Series: Biointensive Gardening
- How To Grow MORE Food In LESS Space With Biointensive
- Double Digging Garden Beds To Improve Soil Health
- Biointensive Composting To Improve Soil Fertility
- Biointensive Cover Cropping To Be Self Sustainable
- How Much Of Your Garden Should Be Food Plants?
- Intensive Planting – Get More Plants In The Same Area
- Companion Planting In Biointensive Gardening
- Using Open-Pollinated Seeds And Starting Them Indoors
- The Whole System Approach Of Biointensive Gardening
Companion planting means placing plants together that grow well together (and may even help each other out), while avoiding placing plants together where one inhibits the other.
The companion planting charts you can find online and books shouldn’t be treated as hard science, but can be very worthwhile as a starting point when you’re trying to figure out how to lay out your beds.
Related terms are ‘intercropping’ and ‘polycultures’.
This means planting a diversity of plants together to take up different heights above and below ground, provide you with more diverse sources of food, attract diverse beneficial insects, and so on.
While I always advocate planting many different plants in order to have more diversity, extend your harvest, and invite more beneficials, I do have a counter argument – it could be better to grow just a few plants really well than 50 plants only moderately well.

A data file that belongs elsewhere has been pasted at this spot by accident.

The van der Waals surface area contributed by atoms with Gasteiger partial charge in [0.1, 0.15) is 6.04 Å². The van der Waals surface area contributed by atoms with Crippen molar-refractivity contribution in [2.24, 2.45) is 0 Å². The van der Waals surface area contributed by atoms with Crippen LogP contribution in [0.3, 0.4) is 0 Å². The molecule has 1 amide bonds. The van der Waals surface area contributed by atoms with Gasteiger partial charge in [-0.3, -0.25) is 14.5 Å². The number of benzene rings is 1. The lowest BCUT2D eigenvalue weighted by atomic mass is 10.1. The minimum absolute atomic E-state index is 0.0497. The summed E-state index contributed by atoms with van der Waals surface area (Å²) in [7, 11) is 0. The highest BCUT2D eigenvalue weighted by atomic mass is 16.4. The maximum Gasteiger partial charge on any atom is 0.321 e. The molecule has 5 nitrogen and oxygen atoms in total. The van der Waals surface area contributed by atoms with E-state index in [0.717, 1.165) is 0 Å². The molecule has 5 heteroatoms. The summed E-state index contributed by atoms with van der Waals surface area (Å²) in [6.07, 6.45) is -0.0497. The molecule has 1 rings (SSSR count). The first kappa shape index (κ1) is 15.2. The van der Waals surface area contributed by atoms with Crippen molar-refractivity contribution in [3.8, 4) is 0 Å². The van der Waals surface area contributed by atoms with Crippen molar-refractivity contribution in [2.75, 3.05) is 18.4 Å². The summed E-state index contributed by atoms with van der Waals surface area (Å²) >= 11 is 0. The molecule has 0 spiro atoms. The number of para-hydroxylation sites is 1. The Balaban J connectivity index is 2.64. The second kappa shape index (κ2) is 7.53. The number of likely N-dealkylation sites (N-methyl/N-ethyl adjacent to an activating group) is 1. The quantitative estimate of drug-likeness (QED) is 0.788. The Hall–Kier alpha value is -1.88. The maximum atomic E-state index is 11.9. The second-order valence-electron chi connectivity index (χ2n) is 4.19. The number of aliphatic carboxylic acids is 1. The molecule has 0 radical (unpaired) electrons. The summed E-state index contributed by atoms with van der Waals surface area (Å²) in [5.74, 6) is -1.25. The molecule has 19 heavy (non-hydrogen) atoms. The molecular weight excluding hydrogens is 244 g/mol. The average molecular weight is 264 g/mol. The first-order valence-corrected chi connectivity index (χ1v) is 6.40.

In Peru, they grow around 3000 varieties of potatoes. Potatoes still make up a huge part of the diet of certain tribes there, who may not eat any greens at all.
The bottom line is that if you can learn to grow something really well so that it’s highly nutritious, I’d rather see you eat a lot of that rather than 50 different mediocre things.
On the other hand, there are benefits to a varied diet as well, and there are many benefits to having variety in the garden, and of course, I’m not a nutritionist.
Crop rotation is related. That’s where you don’t plant the same plant family in the same place for usually at least 3 years.
If squash was in that spot last year, you don’t plant squash or cucumber or melon there this year or next year, primarily because you’d be making it easier for pests to find it, and also because rotating plants can improve soil fertility.
Although crop rotation probably is a best practice, if your soil is healthy, it isn’t necessary. Farmers have grown the same crops for hundreds of years on the same land, as long as they were taking care of that land.
But I still do it, and I still do companion planting to help give me some direction when planning my beds each year.
Here’s the chart I use…